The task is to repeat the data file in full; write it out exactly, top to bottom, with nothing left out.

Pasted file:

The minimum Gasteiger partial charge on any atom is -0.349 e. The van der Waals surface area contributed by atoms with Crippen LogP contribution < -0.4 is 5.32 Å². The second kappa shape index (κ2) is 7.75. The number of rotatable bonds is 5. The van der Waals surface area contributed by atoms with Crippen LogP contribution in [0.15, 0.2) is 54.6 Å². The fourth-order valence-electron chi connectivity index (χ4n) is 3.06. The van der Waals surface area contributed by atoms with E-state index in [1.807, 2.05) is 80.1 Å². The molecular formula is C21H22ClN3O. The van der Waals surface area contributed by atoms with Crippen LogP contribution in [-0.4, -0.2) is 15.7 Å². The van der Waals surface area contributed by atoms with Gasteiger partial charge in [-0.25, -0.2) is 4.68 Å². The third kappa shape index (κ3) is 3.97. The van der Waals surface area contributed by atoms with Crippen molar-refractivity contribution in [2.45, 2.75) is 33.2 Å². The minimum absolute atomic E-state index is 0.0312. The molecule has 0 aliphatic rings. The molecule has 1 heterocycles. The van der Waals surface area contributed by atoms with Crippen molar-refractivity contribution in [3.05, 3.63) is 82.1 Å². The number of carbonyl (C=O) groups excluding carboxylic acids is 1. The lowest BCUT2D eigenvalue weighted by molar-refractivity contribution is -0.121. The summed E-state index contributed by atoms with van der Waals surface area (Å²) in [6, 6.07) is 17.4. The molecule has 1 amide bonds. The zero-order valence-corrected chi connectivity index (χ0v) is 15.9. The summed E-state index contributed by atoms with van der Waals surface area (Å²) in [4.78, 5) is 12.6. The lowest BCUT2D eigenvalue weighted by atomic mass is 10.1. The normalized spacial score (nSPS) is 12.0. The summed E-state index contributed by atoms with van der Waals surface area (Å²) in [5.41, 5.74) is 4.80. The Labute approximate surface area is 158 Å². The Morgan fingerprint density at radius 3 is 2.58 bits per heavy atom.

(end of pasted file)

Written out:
The minimum Gasteiger partial charge on any atom is -0.349 e. The van der Waals surface area contributed by atoms with Crippen LogP contribution < -0.4 is 5.32 Å². The second kappa shape index (κ2) is 7.75. The number of rotatable bonds is 5. The van der Waals surface area contributed by atoms with Crippen LogP contribution in [0.15, 0.2) is 54.6 Å². The fourth-order valence-electron chi connectivity index (χ4n) is 3.06. The van der Waals surface area contributed by atoms with E-state index in [1.807, 2.05) is 80.1 Å². The molecular formula is C21H22ClN3O. The van der Waals surface area contributed by atoms with Crippen LogP contribution in [-0.4, -0.2) is 15.7 Å². The van der Waals surface area contributed by atoms with Gasteiger partial charge in [-0.25, -0.2) is 4.68 Å². The third kappa shape index (κ3) is 3.97. The van der Waals surface area contributed by atoms with Crippen molar-refractivity contribution in [2.45, 2.75) is 33.2 Å². The minimum absolute atomic E-state index is 0.0312. The molecule has 0 aliphatic rings. The molecule has 1 heterocycles. The van der Waals surface area contributed by atoms with Crippen molar-refractivity contribution in [3.05, 3.63) is 82.1 Å². The number of carbonyl (C=O) groups excluding carboxylic acids is 1. The lowest BCUT2D eigenvalue weighted by molar-refractivity contribution is -0.121. The summed E-state index contributed by atoms with van der Waals surface area (Å²) in [6, 6.07) is 17.4. The molecule has 1 amide bonds. The zero-order valence-corrected chi connectivity index (χ0v) is 15.9. The summed E-state index contributed by atoms with van der Waals surface area (Å²) in [4.78, 5) is 12.6. The lowest BCUT2D eigenvalue weighted by atomic mass is 10.1. The normalized spacial score (nSPS) is 12.0. The summed E-state index contributed by atoms with van der Waals surface area (Å²) in [5.41, 5.74) is 4.80. The Labute approximate surface area is 158 Å². The Morgan fingerprint density at radius 3 is 2.58 bits per heavy atom.